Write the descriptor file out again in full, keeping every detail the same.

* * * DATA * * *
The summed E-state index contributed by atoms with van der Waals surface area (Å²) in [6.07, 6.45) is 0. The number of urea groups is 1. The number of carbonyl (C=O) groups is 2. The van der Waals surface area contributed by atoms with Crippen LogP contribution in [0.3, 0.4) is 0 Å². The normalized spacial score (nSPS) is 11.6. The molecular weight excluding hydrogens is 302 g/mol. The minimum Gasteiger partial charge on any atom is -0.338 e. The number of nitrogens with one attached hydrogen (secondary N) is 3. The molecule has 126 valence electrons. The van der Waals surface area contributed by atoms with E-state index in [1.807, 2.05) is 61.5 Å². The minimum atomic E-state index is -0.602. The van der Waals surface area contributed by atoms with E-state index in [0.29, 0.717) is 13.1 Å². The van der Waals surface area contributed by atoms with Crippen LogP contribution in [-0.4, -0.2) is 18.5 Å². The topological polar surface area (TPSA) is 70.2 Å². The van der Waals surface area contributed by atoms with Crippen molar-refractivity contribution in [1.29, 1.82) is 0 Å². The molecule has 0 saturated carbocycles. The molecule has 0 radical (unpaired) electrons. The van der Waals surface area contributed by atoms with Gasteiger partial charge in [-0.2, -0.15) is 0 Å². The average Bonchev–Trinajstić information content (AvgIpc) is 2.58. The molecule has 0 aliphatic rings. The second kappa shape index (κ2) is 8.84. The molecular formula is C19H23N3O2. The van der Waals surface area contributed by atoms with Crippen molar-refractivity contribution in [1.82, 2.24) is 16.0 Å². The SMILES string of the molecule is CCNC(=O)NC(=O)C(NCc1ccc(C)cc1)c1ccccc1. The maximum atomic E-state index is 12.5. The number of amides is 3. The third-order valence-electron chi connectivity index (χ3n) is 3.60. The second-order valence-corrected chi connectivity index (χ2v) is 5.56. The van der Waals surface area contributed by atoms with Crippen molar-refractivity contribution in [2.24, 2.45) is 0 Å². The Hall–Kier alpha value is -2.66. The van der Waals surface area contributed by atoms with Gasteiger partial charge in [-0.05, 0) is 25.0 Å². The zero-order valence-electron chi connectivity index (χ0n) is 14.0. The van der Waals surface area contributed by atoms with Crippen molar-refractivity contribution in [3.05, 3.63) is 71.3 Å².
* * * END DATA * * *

The summed E-state index contributed by atoms with van der Waals surface area (Å²) in [6.07, 6.45) is 0. The number of urea groups is 1. The number of carbonyl (C=O) groups is 2. The van der Waals surface area contributed by atoms with Crippen LogP contribution in [0.3, 0.4) is 0 Å². The normalized spacial score (nSPS) is 11.6. The molecular weight excluding hydrogens is 302 g/mol. The minimum Gasteiger partial charge on any atom is -0.338 e. The number of nitrogens with one attached hydrogen (secondary N) is 3. The molecule has 126 valence electrons. The van der Waals surface area contributed by atoms with E-state index in [1.807, 2.05) is 61.5 Å². The minimum atomic E-state index is -0.602. The van der Waals surface area contributed by atoms with E-state index in [0.29, 0.717) is 13.1 Å². The van der Waals surface area contributed by atoms with Crippen LogP contribution in [-0.4, -0.2) is 18.5 Å². The topological polar surface area (TPSA) is 70.2 Å². The van der Waals surface area contributed by atoms with Crippen molar-refractivity contribution in [1.29, 1.82) is 0 Å². The molecule has 0 saturated carbocycles. The molecule has 0 radical (unpaired) electrons. The van der Waals surface area contributed by atoms with Gasteiger partial charge in [-0.2, -0.15) is 0 Å². The average Bonchev–Trinajstić information content (AvgIpc) is 2.58. The molecule has 0 aliphatic rings. The second kappa shape index (κ2) is 8.84. The molecular formula is C19H23N3O2. The van der Waals surface area contributed by atoms with Crippen molar-refractivity contribution in [1.82, 2.24) is 16.0 Å². The SMILES string of the molecule is CCNC(=O)NC(=O)C(NCc1ccc(C)cc1)c1ccccc1. The maximum atomic E-state index is 12.5. The number of amides is 3. The third-order valence-electron chi connectivity index (χ3n) is 3.60. The second-order valence-corrected chi connectivity index (χ2v) is 5.56. The van der Waals surface area contributed by atoms with Crippen molar-refractivity contribution in [2.24, 2.45) is 0 Å². The Hall–Kier alpha value is -2.66. The van der Waals surface area contributed by atoms with Gasteiger partial charge in [-0.05, 0) is 25.0 Å². The zero-order valence-electron chi connectivity index (χ0n) is 14.0. The van der Waals surface area contributed by atoms with Crippen molar-refractivity contribution in [3.05, 3.63) is 71.3 Å².